Our immune system is incredibly complex and powerful—sometimes almost too powerful. Occasionally, it responds to a disease or drug with an inflammatory overreaction known as cytokine release syndrome (CRS), a toxicity that can cause severe organ damage and lead to death in the worst cases. Historically, it has been difficult to predict whether a new therapeutic will cause CRS before testing it in humans. To keep patients and clinical trial participants safe, drug developers need preclinical assays that give an accurate picture of how a drug candidate will affect the full range of patients who might receive that treatment.
To understand the future of these preclinical studies, we sat down with James Keck, Ph.D., who was recently recognized as a JAX President’s Innovation Fellow for his work creating mouse-based platforms to study the immune system, and evaluate new therapeutics for both safety and efficacy.
Q: How can we study CRS preclinically in a diverse population, and why is it important?
A: Very few therapeutics that are considered “successful” actually work for everyone. For any given therapy, there are large swathes of the patient population that won’t respond. But too often, drug discovery doesn’t include looking at patient populations preclinically. Researchers will look for efficacy in a dish of human cells or a single mouse strain and imagine that it represents what we’ll see in all people—but it just doesn’t work that way.
We’ve developed a platform that allows us to introduce human peripheral blood mononuclear cells (PBMCs) into mice to give them a humanized immune system. When we introduce a disease or therapeutic drug into the mice, we can see how the humanized immune system responds and observe downstream effects. We’ve proven that humanized mice with different PBMC donors exhibit different immune responses, so we have the ability to perform CRS Evaluation Studies in a group of mice that reflects the diversity in patient populations. That way, we can diminish dangerous surprises.
Q: Do immune responses really vary dramatically from person to person?
A: Absolutely. Just look at any CAR-T cell therapy clinical trial as an example. Reported results include breakdowns of how many patients experienced CRS and how severe the response was—grade 3, grade 4, and so on. Within the same trial, one patient might experience severe organ toxicity after receiving the same dose of the same drug that barely caused a mild fever in another patient.
Q: How can improving our preclinical understanding of CRS benefit drug developers and patients alike?
A: I worked in the biopharmaceutical industry for over 20 years. It’s amazing how many times I’ve seen drug candidates fail in phase 3 clinical trials due to issues with safety and efficacy that we can possibly predict much earlier, which would save a lot of cost and heartache.
There will usually be at least a few individuals who are highly sensitive to a given therapeutic; if those people experience toxic CRS at a lower drug dose than everyone else, that will cap the trial’s maximum tolerated dose at a level that might be lower than the dose required to see efficacy in a larger population. With a representative in vivo study, pharmaceutical developers could identify factors that correlate with higher sensitivity and danger of toxicity. Armed with that information, they could pre-screen individuals with those factors out of the clinical trial, since those patients will not benefit anyway. Without those patients, the trial could yield a higher maximum tolerated dose and potentially yield higher efficacy for the patients who do stand to benefit. Overall, it keeps everyone safer and boosts the chances of success for new therapies.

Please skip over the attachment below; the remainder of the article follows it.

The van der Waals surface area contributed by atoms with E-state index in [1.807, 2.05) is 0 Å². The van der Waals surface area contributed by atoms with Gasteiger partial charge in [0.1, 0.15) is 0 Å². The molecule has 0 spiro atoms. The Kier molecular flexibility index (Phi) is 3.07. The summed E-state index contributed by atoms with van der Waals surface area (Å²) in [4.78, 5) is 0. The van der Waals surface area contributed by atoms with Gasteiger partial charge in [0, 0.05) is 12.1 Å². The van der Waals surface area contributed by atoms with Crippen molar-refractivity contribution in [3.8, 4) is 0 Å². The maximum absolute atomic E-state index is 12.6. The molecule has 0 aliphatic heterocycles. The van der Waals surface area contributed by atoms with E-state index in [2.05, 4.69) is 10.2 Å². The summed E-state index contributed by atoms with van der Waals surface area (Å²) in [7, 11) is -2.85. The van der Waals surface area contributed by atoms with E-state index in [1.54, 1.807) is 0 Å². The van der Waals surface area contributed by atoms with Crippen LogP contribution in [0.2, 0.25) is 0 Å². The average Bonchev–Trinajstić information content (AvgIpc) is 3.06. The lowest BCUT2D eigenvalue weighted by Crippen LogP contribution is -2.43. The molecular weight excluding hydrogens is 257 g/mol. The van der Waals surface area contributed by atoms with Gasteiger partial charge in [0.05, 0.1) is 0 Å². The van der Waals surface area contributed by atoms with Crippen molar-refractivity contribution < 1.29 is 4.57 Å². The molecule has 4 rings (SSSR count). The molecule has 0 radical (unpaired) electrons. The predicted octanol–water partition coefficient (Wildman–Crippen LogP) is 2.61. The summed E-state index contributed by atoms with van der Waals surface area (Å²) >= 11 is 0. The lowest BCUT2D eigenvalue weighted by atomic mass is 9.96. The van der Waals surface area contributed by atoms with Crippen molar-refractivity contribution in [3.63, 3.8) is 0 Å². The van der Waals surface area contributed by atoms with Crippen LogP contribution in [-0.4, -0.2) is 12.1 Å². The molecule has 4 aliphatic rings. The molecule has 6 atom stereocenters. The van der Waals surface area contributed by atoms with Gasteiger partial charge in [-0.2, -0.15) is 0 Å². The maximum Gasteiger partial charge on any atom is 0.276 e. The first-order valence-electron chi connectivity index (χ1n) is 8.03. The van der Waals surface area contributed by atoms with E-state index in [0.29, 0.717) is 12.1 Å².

Q: Why perform in vivo studies when you could use cells from multiple PBMC donors for in vitro assays?
A: In vitro assays are helpful for target identification and candidate selection at early drug development stages, but they aren’t accurate enough when it comes to investigating complex phenomena like CRS. Results from our in vivo assays are highly reproducible and allow us to observe cascading systemic effects that in vitro assays can’t model sufficiently. The circulatory system isn’t a closed vessel; there are so many other cells and tissues that interact and are impacted by CRS. In a humanized mouse model, we can look at downstream events like liver toxicity while simultaneously looking at efficacy.
Q: What ideal applications do you envision for the CRS Evaluation Study in the future?
A: Our goal is to help people find safer drugs and understand the immune response more fully. The holy grail is to take PBMCs from a patient population, humanize our mice, test them with a therapeutic, and understand how that population will respond to that therapeutic. Ideally, we will someday be able to keep patients safer on a case-by-case basis and tell every individual whether a treatment will work safely for them.
Imagine a scenario where you’re getting treated for cancer or another indication. Trying a new treatment could result in effective tumor shrinkage, toxicity, or both. We always hope it’s efficacious and not toxic, but until now, doctors and researchers haven’t been able to assure you of the response you’re going to have. Imagine we could tell you ahead of time whether you should take that therapy. If you know a drug isn’t going to work or might pose safety issues, you can save precious time and instead try another therapy that offers a better chance of survival.
In addition to drug toxicity, CRS can be a factor contributing to death from infectious diseases like COVID-19 and influenza. Our platform could allow researchers to study inhibitors of CRS to increase disease survival rates, or to study anti-viral therapeutics preclinically to understand toxicities and synergistic drug interactions. The ramifications are huge.
Learn more about JAX’s CRS Evaluation Study platform and services.